June is Gay Pride Month.Tolerance and diversity? ☞ More like tolerate perversity.☠

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                  • #10
                    Originally posted by Inzl Kett View Post
                    They are altered from how God designed them rendering them indigestible for a lot of folks. When man tries to play God he never wins.
                    What IK said ^

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                    • #11
                      Originally posted by BigBoof1959 View Post
                      The first danger I can think of is the pride and presumption involved in tinkering with something that even those on the "cutting edge" do not really understand. For years they label huge parts of dna as useless "junk", only to find out later that they were really blind to all of the functions this dna carries out.
                      When I was an undergraduate, in the 60s, they were discussing the functions of non-coding DNA ("junk DNA" is kind of a joking term for biologists).

                      So over half a century since they learned that "junk DNA" had some functions.

                      The second danger is that the "cutting out" and "splicing" of genes is not totally precise. From what I have read, there is often a little extra material on the ends. If you get two individuals of a species that have had the same area of dna modified in slightly different ways, there is no way to tell how these differences will compound if interbreeding takes place. Thirdly, there is no way to predict what will happen if and when modified species interbreed with naturally occurring ones. The following quotes were taken from here - ftp://ftp.fao.org/es/esn/food/GMtopic5.pdf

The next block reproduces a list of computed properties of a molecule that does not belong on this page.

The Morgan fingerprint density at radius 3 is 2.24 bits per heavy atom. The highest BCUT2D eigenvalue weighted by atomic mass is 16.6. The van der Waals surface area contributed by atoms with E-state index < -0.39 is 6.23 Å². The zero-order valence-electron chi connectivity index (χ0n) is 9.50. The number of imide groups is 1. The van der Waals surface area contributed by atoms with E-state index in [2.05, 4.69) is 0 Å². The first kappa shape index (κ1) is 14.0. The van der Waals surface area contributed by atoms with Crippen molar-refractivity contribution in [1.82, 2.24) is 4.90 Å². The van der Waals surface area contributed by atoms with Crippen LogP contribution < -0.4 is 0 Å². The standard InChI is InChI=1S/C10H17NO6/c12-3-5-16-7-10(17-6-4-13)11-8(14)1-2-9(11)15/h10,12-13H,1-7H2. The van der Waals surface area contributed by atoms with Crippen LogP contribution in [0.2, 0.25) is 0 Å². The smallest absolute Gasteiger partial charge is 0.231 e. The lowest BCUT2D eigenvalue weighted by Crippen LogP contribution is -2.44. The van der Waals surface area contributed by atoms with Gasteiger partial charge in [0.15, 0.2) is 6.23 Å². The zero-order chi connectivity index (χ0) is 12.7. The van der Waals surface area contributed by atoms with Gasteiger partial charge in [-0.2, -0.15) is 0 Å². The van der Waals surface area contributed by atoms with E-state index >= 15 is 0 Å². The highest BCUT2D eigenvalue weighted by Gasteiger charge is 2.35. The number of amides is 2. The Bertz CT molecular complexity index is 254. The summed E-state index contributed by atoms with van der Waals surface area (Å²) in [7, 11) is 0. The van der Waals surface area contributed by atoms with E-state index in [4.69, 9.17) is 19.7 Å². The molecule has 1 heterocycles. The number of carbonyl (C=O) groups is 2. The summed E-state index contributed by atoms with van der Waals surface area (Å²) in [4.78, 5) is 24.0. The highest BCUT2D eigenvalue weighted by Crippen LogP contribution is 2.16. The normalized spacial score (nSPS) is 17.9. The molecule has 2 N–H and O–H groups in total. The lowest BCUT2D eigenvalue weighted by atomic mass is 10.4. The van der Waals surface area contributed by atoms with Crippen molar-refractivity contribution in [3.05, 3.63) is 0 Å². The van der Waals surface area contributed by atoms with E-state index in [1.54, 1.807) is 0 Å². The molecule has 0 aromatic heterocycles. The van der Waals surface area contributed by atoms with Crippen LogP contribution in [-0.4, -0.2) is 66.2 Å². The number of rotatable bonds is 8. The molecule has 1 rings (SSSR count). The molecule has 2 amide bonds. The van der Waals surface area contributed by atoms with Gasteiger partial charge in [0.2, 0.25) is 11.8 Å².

It's not like X-Men. No magic. Same stuff as in nature.

                      The article focuses mainly on genetically modified fish, but the potential for problems arising by introducing foreign dna into naturally occurring species through interbreeding with modified ones is a real possibility for any organism.
                      Even that happens in nature. It's called "lateral gene transfer" and although it's not common, it sometimes it becomes a factor in evolution.
                      [I]"The only way to ensure that transgenic animals can have no environmental impacts is to make their escape or intentional release into the wild a complete impossibility, something
                      which can never be assured